Wednesday, May 31, 2006

Carbon dating

on Bjork's “Human Behavior”

Premise: isotopes decay predictably; their rates
are as rational as they are relational. Bachelors
of science collect radioactive atoms in old bones
or caramelized wood, then count backwards toward
conception, a baseline pulse radioactivity—carbon 14
from cosmic equalizing rays and messed up nitrogen.

Did the Phoenicians know they would be applied to a formula
and solved? I will not be carbon dated, Kyle says, breathing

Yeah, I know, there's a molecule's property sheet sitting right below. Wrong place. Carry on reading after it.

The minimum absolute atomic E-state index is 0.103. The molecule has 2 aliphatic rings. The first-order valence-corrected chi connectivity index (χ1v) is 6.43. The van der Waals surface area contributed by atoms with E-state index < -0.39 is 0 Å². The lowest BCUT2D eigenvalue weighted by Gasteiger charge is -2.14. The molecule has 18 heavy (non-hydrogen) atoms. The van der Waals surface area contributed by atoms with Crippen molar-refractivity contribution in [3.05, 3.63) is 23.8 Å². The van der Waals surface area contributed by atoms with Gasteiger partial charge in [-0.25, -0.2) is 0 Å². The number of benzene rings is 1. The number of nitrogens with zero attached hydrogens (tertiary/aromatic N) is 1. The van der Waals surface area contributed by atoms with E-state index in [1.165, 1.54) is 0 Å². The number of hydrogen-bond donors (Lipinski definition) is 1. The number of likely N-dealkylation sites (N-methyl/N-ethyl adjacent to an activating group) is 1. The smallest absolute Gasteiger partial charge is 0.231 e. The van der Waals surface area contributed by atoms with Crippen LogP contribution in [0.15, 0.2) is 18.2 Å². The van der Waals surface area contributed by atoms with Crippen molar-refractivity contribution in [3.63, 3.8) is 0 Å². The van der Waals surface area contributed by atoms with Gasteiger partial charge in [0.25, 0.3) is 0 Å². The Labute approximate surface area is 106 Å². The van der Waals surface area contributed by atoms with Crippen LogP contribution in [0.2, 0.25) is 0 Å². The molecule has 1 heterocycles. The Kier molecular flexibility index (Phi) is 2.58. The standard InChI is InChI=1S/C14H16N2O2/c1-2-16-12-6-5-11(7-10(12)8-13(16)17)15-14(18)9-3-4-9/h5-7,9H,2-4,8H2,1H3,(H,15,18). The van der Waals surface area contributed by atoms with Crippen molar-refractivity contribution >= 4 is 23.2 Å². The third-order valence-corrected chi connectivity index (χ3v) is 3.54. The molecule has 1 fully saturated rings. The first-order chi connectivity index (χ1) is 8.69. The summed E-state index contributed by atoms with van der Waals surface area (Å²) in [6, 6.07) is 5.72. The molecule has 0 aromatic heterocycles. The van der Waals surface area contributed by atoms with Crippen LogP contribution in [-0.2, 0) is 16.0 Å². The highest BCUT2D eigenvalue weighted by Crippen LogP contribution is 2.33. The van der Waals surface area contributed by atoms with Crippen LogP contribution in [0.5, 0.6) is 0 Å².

cinnamon, the apocalypse, and other fires onto the pillowcase.
Men won't survive three more generations, my lifetime.

You will be hard to date,
I say, ignoring, like all postmodern men
and Muir's horse
—after the bomb, we have no predictable baseline...

Later, pancake batter spits up on his chest and boxers,
like sunscreen sweat into an eye, or, after, vitamin E,
and he winces angry and directionless and says,
what's with you and science this morning?

I cross my coffee and nearly spill my expression.
lipping the cup, teasing him, if you can't trust

science, what can you trust? The little wasps from the pan
buzz, and he puts his spatula hand on his hip shallow,
his highway hair stilled, his soil eyes cursed and damp—
he could say anything, like lottery numbers, now—
but gently: set the table, love, put out forks and napkins
and oranges. Let's try to remember breakfast into our bones.